Special Olympics athletes and attendees from Virginia appear to lead a group of others. Two smiling males are in the foreground, seeming to be moving forward. In the middle ground, two other individuals wearing "Special Olympics Virginia" shirts are facing the same direction. In the background, more attendees are seen.
Photo by JORDAN STEAD
This summer, Amazon was the presenting sponsor of the Special Olympics USA Games, held in Seattle. Hundreds of Amazon volunteers attended events throughout the week, and Amazonian athlete Leonard Flowers participated in The Games in Men’s Tennis. Amazon employs people with disabilities across its entire business, from roles focused on the accessibility features of products to positions not related to accessibility, including engineering, design, product management, operations, and senior management roles.
An aircraft with custom messaging applied to it, stating "go gold ...because kids can't fight cancer alone." In front of the airplane, is a young girl with long blonde hair, pink sunglasses and a pink dress flying a paper airplane.
Photo by Amazon
During the month of September, thousands of Amazonians across the globe joined Amazon to #GoGold for Childhood Cancer Awareness Month and helped put a spotlight on the important issues impacting children diagnosed with cancer and their families. As a part of the Amazon Goes Gold campaign, Amazon shipped millions of gold-themed boxes to customers, wrapped an Amazon Air plane in gold, and encouraged employees worldwide to join our 48 hour PJammin’ Party and more than 22 countries.
Amazon smile boxes move move along a conveyor belt within an Amazon Fulfilment Center or warehouse.
Photo by JORDAN STEAD
In October, Amazon announced a $10 million investment in Closed Loop Fund as part of its commitment to minimizing waste and making it easier for customers and communities to recycle. Over the next 10 years, Amazon’s investment will increase the availability of curbside recycling for 3 million homes in communities across the country, diverting 1 million tons of recyclable material from landfill and eliminating the equivalent of 2 million metric tons of carbon dioxide. This initiative adds to Amazon’s waste reduction efforts, including its Frustration-Free Packaging program that has eliminated over 500 million boxes and more than 244,000 tons of packaging materials over the last 10 years.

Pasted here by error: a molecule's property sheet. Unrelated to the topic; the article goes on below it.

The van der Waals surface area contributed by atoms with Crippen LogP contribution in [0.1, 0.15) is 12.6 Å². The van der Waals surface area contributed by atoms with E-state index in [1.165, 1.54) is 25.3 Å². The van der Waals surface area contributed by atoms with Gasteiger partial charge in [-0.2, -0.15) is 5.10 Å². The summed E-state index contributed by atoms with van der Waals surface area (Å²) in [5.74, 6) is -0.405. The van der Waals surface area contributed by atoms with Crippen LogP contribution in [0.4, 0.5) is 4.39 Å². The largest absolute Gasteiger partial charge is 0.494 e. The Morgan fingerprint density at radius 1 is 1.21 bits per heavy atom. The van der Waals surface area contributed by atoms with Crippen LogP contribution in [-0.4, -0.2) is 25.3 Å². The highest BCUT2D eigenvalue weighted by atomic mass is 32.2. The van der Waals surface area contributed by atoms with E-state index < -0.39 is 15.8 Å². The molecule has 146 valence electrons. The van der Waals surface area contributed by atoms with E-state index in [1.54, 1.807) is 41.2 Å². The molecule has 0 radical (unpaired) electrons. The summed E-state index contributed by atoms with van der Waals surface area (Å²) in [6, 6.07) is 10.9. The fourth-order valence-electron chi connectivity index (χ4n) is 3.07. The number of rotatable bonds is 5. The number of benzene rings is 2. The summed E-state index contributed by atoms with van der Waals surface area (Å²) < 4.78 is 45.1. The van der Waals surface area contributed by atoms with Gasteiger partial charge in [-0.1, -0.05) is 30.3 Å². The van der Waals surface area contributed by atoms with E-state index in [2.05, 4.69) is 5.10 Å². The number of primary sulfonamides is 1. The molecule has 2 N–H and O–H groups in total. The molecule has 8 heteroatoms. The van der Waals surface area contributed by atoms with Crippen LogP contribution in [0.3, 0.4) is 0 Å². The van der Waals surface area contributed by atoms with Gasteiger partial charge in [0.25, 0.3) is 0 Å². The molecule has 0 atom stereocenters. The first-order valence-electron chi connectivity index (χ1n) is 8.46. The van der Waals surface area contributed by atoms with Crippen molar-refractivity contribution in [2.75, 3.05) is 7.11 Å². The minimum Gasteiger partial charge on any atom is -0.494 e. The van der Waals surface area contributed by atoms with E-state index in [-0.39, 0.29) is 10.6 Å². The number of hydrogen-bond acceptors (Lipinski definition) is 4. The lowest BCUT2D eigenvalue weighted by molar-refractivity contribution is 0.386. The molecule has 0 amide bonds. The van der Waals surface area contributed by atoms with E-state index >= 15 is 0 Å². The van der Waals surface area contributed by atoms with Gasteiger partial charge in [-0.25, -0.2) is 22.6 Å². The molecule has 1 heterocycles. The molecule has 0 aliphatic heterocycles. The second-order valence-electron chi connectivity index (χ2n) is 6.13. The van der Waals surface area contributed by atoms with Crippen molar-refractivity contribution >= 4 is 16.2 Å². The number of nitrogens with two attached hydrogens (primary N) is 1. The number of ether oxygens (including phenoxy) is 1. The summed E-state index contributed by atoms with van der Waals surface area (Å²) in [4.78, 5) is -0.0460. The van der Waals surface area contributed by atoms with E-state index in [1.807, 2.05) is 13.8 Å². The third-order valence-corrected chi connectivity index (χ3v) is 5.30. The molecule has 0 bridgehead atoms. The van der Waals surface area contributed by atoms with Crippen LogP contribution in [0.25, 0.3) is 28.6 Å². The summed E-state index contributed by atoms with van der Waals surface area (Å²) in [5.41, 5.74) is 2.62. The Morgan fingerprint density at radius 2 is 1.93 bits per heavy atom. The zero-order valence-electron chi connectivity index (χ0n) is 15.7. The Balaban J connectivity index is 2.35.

A woman leans over a student's laptop computer, as she explains something to the student. Around her are other students at their desks, working on their own laptops.
Amazon Future Engineer (AFE) aims to inspire more than 10 million kids per year to explore computer science through coding camps, classes, college scholarships, and internships. That includes funding both introductory and advanced placement high school courses for more than 100,000 underprivileged youths in 2,000 low-income high schools across the U.S. For kids from kindergarten through eighth grade who live in communities currently underrepresented in tech, Amazon is funding online lessons and camps through partnerships with organizations such as Code.org and Coding with Kids. AFE joined Code.org recently in hosting Hour of Code, a global movement that extends to tens of millions of students in more than 180 countries. During the Hour of Code, kids across the world are invited to try their hand at coding for just one hour, using tutorials that are available in more than 45 languages. And, throughout the year, Amazon Fulfillment hosted 15 Camp Amazon events for a half-day immersion experience in science, technology, engineering, and math activities.